Although Peoples Temple advocated socialist politics and supported radical causes in the 1970s—such as the national liberation movements occurring on the African continent at the time—the FBI appeared to take little interest in the group, so far as we can determine. In contrast, the U.S. State Department has numerous files documenting site visits to Jonestown, usually in response to what are known as “Welfare and Whereabouts” inquiries made by relatives. In addition, the State Department had extensive correspondence over a protracted child custody suit. Another agency, the Federal Communications Commission, has many letters from irate amateur radio operators who complained about the Temple violating ham radio rules. It has released virtually all of its records relating to its investigations of these violations. The FOIA lawsuit we filed against the CIA in 1980 revealed, or suggested, what we already suspected: that the CIA had been monitoring activities in Jonestown. The FBI apparently received various reports about Peoples Temple from the State Department, the FCC, the U.S. Customs Bureau, and other agencies, although it did not seem to have initiated any investigations itself.

The FBI entered the scene, literally, a few days after residents of Jonestown assassinated a member of Congress who was visiting the jungle community on a fact-finding tour. Congressman Leo Ryan’s visit triggered the community’s plan in place to die by ingesting poison, an act Jim Jones called revolutionary suicide. At the request of the U.S. government, the Government of Guyana formally invited the FBI to investigate the death of Ryan—though not the deaths of any other American citizen. Several things happened as a result. First, the FBI started an investigation—code named RYMUR, for Ryan Murder—which concentrated on determining responsibility for the death of the congressman. Second, the FBI took seriously the claims of an apostate group that had organized in opposition to Peoples Temple. The Concerned Relatives believed that hit squads were poised to carry out more murders. Finally, the FBI gathered up all of the group’s papers, photographs and audiotapes it found at the death scene in the jungle. In other words, the FBI became the de facto repository of the self-generated history of Peoples Temple.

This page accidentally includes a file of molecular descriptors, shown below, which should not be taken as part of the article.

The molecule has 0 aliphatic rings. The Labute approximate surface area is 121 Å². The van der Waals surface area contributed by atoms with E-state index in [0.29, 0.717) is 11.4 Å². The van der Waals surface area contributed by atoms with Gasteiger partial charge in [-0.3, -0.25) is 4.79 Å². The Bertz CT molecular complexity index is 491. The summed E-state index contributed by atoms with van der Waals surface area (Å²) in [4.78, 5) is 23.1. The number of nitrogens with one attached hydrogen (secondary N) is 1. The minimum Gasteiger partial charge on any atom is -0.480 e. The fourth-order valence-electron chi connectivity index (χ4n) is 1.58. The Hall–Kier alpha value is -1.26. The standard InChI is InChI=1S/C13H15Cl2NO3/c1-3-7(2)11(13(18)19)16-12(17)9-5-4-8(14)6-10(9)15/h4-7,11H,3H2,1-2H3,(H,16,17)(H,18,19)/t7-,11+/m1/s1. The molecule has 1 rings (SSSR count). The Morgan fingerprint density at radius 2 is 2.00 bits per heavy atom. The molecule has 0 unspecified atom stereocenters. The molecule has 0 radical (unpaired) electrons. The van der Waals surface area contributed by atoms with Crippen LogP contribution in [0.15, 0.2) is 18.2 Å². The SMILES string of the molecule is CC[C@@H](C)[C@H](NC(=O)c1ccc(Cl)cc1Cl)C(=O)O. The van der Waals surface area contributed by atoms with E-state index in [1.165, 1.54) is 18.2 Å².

These three tasks dictated what the FBI did next. Its highest priority was to capture the assassins, which proved a difficult task since these young men had all died in Jonestown. The only alleged perpetrator remaining was Larry Layton, who had pretended to defect with the congressman, and started firing a gun inside an airplane when he heard shooting erupt outside the craft. He clearly had not killed the congressman, and a jury in Guyana acquitted him of all charges. Nevertheless, Layton was extradited to the United States where he faced two trials and ultimately served 16 years in federal prison for the crime of conspiracy to murder a member of Congress.

FBI agents interviewed each and every surviving Temple member as they arrived in the United States in late 1978 and early 1979. (In defining “survivors,” I refer to Peoples Temple members living in Guyana who were not in Jonestown that day and the smaller number of individuals who managed to escape.) Utilizing Winnebago campers parked on the tarmac of Kennedy Airport in New York, agents interrogated returnees about what they knew of the plans to kill the congressman, about hit squads, and about narcotics, guns, and money reputedly stashed in Jonestown. Laura Johnston Kohl describes the experience this way:

We were kept there [in the camper] for about 14 hours. I remember at some point being given some McDonald’s fast food. It dropped like lead in my stomach . . . . The interrogators tried the good cop-bad cop routine, and everything else. They would leave me alone, and then come back and say that someone told them that I knew everything . . . When they started asking me about my personal situation, I asked for a lawyer and refused to speak to them any more.[5]